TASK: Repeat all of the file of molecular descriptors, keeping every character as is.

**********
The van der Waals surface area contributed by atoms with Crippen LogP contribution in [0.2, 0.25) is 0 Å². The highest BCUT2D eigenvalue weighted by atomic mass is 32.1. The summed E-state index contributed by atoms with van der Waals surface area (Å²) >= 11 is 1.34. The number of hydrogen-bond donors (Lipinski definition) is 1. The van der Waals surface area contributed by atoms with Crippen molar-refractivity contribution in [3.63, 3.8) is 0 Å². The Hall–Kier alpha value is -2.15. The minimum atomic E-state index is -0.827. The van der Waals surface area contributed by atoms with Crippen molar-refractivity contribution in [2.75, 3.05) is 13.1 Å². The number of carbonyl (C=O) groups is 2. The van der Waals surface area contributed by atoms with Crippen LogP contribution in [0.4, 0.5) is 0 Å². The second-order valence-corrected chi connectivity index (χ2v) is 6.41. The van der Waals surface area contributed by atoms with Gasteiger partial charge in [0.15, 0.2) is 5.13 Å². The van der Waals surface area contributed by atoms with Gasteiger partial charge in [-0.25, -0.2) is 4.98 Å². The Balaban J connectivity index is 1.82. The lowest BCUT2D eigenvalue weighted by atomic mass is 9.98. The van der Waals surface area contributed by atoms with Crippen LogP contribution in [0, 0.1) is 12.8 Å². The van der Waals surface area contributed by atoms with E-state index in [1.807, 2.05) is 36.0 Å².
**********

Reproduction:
The van der Waals surface area contributed by atoms with Crippen LogP contribution in [0.2, 0.25) is 0 Å². The highest BCUT2D eigenvalue weighted by atomic mass is 32.1. The summed E-state index contributed by atoms with van der Waals surface area (Å²) >= 11 is 1.34. The number of hydrogen-bond donors (Lipinski definition) is 1. The van der Waals surface area contributed by atoms with Crippen molar-refractivity contribution in [3.63, 3.8) is 0 Å². The Hall–Kier alpha value is -2.15. The minimum atomic E-state index is -0.827. The van der Waals surface area contributed by atoms with Crippen molar-refractivity contribution in [2.75, 3.05) is 13.1 Å². The number of carbonyl (C=O) groups is 2. The van der Waals surface area contributed by atoms with Crippen LogP contribution in [0.4, 0.5) is 0 Å². The second-order valence-corrected chi connectivity index (χ2v) is 6.41. The van der Waals surface area contributed by atoms with Gasteiger partial charge in [0.15, 0.2) is 5.13 Å². The van der Waals surface area contributed by atoms with Gasteiger partial charge in [-0.25, -0.2) is 4.98 Å². The Balaban J connectivity index is 1.82. The lowest BCUT2D eigenvalue weighted by atomic mass is 9.98. The van der Waals surface area contributed by atoms with Crippen LogP contribution in [0, 0.1) is 12.8 Å². The van der Waals surface area contributed by atoms with E-state index in [1.807, 2.05) is 36.0 Å².